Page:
S&P Downgraded the U.S. Political System, and Who Can Blame Them?

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One thing's for sure: S&P's Friday-night decision to deliver the first credit downgrade in U.S. history was all about politics.

The question is: Whose politics? All parties came away from the report with a story to tell ... which happened to be the same story they had been telling for months. Republicans used the downgrade to blame the administration's deficits. Democrats used the report's demand for more revenue to knock the GOP. Meanwhile U.S. financial luminaries, from Buffett to Krugman, accused S&P of making a splashy, and unnecessary, political point about U.S. creditworthiness.

Within hours of the report, Washington had descended into exactly the kind of blame game for which S&P downgraded us in the first place.

That's why I'm slowly coming around to S&P's decision. It seems crazy to downgrade our debt just days after Treasury yields hit their year-low (U.S. debt is considered so much safer than other assets today that on Thursday, yields went negative on inflation-protected securities). It seems crazy to downgrade our debt a week after a debt ceiling deal that promises to cut more than $2 trillion in debt. It furthermore seems crazy to downgrade our debt given our stable prices, young population, and history of dependable economic vibrancy.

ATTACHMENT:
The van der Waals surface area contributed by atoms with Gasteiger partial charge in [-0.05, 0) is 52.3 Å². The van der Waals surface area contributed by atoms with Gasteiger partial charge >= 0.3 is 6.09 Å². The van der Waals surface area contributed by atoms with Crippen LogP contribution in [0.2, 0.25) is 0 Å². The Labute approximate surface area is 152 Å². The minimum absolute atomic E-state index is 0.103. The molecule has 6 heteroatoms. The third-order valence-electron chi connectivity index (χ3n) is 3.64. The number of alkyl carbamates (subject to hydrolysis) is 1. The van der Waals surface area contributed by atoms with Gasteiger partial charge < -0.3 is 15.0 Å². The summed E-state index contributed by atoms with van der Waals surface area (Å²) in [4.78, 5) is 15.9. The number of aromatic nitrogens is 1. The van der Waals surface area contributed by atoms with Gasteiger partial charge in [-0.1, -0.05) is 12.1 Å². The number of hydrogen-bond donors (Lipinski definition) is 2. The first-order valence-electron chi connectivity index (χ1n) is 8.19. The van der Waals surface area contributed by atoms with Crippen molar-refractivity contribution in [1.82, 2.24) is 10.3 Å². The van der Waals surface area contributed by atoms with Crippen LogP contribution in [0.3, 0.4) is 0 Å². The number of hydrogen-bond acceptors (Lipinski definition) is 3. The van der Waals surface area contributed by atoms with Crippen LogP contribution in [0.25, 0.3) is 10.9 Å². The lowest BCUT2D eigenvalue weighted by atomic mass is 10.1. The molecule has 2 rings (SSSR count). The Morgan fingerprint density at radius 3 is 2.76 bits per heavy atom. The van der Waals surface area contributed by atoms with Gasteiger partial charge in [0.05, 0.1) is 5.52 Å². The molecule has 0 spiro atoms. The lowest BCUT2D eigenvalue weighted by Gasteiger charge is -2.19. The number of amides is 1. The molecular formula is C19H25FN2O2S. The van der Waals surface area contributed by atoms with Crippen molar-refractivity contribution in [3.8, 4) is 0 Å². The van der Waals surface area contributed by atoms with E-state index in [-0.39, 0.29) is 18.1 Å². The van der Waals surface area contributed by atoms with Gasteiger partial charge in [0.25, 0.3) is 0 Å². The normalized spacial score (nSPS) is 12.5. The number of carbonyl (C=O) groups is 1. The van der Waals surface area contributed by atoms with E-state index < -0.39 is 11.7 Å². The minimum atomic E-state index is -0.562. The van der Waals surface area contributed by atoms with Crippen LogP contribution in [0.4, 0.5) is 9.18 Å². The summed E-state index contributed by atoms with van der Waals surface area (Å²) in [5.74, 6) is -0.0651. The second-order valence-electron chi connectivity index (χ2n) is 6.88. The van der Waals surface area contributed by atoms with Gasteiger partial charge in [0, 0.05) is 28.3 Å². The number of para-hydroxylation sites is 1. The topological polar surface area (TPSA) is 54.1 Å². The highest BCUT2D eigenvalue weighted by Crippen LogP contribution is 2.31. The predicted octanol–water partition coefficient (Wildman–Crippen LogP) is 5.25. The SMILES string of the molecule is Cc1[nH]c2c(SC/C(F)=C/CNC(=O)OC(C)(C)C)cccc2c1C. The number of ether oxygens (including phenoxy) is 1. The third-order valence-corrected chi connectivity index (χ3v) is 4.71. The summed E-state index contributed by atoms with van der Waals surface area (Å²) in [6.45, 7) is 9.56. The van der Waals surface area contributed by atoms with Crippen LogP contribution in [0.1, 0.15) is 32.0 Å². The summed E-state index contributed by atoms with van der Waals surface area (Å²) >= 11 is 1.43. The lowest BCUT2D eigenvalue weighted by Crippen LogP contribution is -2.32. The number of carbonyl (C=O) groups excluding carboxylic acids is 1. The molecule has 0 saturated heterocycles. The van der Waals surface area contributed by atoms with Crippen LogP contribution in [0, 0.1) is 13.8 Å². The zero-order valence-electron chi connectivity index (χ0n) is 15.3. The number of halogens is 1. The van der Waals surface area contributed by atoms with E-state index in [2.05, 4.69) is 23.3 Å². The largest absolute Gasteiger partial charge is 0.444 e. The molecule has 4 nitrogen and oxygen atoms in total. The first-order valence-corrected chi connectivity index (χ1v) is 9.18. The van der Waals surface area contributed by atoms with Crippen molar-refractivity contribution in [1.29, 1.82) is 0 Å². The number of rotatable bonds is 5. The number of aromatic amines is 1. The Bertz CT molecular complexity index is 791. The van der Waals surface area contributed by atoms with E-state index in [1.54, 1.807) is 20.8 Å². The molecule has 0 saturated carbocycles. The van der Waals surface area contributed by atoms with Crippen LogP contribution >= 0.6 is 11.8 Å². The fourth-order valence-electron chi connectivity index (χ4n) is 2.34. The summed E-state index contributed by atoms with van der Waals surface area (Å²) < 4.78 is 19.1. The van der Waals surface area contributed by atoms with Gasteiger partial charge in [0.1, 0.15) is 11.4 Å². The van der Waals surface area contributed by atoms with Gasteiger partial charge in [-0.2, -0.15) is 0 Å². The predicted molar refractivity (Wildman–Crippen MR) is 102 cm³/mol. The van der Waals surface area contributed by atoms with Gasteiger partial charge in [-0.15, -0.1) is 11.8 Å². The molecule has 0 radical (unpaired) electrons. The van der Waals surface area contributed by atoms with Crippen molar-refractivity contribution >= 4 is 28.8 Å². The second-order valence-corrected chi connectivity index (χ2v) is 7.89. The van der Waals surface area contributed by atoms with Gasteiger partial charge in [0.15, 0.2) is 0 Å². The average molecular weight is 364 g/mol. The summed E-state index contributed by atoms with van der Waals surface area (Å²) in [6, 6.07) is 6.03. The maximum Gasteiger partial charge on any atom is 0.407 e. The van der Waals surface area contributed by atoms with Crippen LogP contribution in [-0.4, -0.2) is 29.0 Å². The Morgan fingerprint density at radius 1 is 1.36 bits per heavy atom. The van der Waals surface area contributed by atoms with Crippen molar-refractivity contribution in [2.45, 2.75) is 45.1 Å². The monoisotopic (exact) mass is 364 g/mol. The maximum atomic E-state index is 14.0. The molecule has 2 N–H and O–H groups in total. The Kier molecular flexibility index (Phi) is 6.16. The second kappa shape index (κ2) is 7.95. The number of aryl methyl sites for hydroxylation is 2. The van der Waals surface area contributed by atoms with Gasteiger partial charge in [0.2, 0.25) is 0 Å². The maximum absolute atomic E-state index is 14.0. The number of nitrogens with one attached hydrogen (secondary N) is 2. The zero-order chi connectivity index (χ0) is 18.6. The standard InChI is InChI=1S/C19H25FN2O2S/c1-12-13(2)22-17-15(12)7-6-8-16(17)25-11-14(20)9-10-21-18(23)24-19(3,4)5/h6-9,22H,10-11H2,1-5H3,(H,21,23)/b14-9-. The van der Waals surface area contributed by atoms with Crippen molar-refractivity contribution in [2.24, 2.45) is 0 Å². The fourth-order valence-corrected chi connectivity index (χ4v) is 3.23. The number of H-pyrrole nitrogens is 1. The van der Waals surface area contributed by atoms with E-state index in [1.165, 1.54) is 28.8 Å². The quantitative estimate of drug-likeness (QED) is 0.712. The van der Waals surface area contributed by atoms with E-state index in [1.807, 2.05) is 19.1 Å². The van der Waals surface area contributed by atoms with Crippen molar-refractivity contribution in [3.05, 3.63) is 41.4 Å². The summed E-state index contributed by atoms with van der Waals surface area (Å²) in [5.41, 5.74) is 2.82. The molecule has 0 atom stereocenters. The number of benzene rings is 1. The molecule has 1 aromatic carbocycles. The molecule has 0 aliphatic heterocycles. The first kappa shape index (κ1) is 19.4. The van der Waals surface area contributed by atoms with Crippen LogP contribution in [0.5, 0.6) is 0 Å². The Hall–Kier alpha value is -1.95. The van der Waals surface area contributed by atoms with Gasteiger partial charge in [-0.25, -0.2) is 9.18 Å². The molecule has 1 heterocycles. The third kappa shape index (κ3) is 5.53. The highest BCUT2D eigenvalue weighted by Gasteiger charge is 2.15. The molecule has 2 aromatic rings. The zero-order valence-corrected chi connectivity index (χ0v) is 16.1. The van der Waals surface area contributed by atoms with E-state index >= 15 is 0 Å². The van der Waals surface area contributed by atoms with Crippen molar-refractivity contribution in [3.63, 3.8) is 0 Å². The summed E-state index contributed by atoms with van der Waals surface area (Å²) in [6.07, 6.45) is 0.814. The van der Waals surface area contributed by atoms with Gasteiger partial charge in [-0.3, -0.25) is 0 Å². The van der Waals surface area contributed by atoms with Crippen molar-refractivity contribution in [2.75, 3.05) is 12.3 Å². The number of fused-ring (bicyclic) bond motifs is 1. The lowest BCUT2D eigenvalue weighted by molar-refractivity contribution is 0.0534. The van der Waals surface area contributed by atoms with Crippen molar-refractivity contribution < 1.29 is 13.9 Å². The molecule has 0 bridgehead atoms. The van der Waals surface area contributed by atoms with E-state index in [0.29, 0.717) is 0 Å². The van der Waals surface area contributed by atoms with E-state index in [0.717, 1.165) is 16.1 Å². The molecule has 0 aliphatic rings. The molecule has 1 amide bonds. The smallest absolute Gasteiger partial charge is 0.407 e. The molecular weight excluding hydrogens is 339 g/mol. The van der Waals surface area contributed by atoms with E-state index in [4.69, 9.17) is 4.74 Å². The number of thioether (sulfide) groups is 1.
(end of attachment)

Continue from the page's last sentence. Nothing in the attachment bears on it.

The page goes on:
But having no faith in Republicans and Democrats to reach an agreement on taxes and entitlements doesn't sound crazy, at all. If anything, it sounds passe. From the report:

The downgrade reflects our view that the effectiveness, stability, and predictability of American policymaking and political institutions have weakened at a time of ongoing fiscal and economic challenges to a degree more than we envisioned when we assigned a negative outlook to the rating on April 18, 2011

S&P didn't just downgrade the U.S. government's debt. They downgraded the U.S. government. They determined that the safest asset in the world is being run by a city that is addicted to creating crises to force small spending cuts, fanatical about keeping taxes low, and, to a certain extent, too resistant to cost-saving entitlement reform. Can you blame them?


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Derek Thompson is a senior editor at The Atlantic, where he writes about economics, labor markets, and the entertainment business.

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